According to calculations made by Professor Ryoshin Minami (Hitotsubashi University), the percentage of those registered in school to the population was, in 1870, 3.9% in Japan, 17.4% in America, and 5.5% in England. But in 1940 it was 21.1% in Japan, 23.4% in America, and 13.6% in England.

What does this mean after all?.

It means that most of the ability to compete is the result of a one hundred year long investment in human resources.

England is stagnant in many aspects today. Some say this is because of failure like that of entrepreneurs and others claim it is due to the country's cultural climate. But a new fact has also attracted attention: that is, since education, particularly practical business education tends to be neglected, the percentage of those registered in school to the population is only 13% to 15%.

As for higher business education in Japan, Tokyo High School of Commerce became the College of Commerce (the present Hitotsubashi University) in 1923 and the total number of graduates up to that time was about 5,400. Hundreds of these were employed by Mitsui, Mitsubishi, and other big business enterprises. It was unusual even in America for more than one hundred college graduates to be employed by a single enterprise.

About the same time College of Commerce founded in Birmingham, England, was consistently below its student capacity and the total number of graduates, under the same conditions as its Japanese counterpart, was just 150.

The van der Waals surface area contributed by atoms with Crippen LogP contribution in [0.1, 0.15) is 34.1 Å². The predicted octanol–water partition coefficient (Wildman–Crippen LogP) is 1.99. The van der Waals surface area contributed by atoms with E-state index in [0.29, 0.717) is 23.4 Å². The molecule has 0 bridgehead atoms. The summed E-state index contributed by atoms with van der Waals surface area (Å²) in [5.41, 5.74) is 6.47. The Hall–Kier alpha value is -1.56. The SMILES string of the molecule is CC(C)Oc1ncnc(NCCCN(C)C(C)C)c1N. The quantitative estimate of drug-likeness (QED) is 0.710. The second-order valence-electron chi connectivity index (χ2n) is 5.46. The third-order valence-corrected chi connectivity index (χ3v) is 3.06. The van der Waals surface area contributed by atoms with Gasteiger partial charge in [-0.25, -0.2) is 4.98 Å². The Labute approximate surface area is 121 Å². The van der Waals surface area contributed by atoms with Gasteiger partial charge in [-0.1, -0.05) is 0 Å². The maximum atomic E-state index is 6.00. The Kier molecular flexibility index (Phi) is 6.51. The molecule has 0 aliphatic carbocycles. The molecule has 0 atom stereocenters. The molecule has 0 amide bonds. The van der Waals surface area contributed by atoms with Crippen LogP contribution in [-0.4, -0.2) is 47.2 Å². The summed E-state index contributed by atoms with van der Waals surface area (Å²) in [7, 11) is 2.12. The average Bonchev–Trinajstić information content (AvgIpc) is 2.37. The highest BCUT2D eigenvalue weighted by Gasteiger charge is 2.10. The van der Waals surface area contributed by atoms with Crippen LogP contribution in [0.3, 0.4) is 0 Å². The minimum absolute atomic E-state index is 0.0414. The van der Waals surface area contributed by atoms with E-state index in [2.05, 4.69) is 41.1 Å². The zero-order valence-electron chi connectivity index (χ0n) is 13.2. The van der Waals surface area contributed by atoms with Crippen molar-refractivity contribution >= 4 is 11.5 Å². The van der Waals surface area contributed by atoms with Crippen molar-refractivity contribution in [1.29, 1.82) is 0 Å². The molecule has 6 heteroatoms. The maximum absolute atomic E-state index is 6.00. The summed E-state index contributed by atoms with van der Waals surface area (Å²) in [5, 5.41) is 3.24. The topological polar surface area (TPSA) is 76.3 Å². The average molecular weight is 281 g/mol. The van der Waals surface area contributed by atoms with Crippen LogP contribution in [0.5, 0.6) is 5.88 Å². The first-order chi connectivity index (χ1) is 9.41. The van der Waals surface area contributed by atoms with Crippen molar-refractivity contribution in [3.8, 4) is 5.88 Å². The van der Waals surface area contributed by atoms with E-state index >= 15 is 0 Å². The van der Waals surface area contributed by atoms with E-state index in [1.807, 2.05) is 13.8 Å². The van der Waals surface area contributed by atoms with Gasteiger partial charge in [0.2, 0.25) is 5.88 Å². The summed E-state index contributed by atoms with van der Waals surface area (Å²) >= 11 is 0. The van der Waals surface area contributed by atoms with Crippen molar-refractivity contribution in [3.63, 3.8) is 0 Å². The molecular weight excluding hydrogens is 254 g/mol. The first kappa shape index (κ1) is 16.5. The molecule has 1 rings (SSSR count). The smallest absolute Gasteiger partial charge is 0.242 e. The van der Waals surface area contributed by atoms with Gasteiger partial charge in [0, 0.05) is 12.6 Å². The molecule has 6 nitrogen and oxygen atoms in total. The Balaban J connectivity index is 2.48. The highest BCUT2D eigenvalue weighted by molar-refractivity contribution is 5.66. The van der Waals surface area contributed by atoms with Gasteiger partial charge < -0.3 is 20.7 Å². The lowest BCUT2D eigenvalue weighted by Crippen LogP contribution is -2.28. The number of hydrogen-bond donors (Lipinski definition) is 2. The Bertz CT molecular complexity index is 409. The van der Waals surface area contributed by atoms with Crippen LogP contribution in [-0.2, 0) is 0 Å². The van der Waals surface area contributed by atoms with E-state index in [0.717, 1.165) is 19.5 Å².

As is often pointed out, cumulative numbers like these indicate effectiveness.

In the 1950s Japan's GNP was 16% of America's and 30% of the average of OECD countries. GDP per capita was about the same as that of Brazil and Mexico. A period of about fifty years is required for the cumulative number to reflect a real ability to compete.

Moreover, university graduates in Japan are actually engaged in management, accounting, and judicial affairs, and engineers are directly involved in production. These circumstances also are seen as having steadily strengthened Japan's ability to compete.

Process and product innovations were also important in building up Japan's competitiveness. Process innovation refers to lowering the cost of what already exists and product innovation to creating a product with a new concept.

It is now clear that what is really important for an ability to compete is process innovation.

As you know, the commodities in which Japan has a competitive advantage are those whose concepts were developed in America or other countries. Let me repeat that process innovation, excellent compulsory education, higher education, and the unity of higher education and production are responsible for Japan's predominance in competition.

Now, compare the present situation of Japan's investment in education with those of other countries.

First, the percentage the government spends on higher education to the GNP is 0.27% in America, 0.1% in England, and in Japan and France only 0.06%.

Next, the percentage of government research and development expenses to the GNP is 0.15% in America, 0.1% in England, Germany and Norway, and 0.05% in Japan, France and Italy.

Further, the percentage of ordinary government aid to institutions of higher education to the GNP is 0.75% in America, 0.97% in England, and 1.03% in Germany, while in Japan it is 0.36%; that of government aid to research is 0.149% in America, 0.067% in England, 0.048% in Germany, and 0.013% in Japan.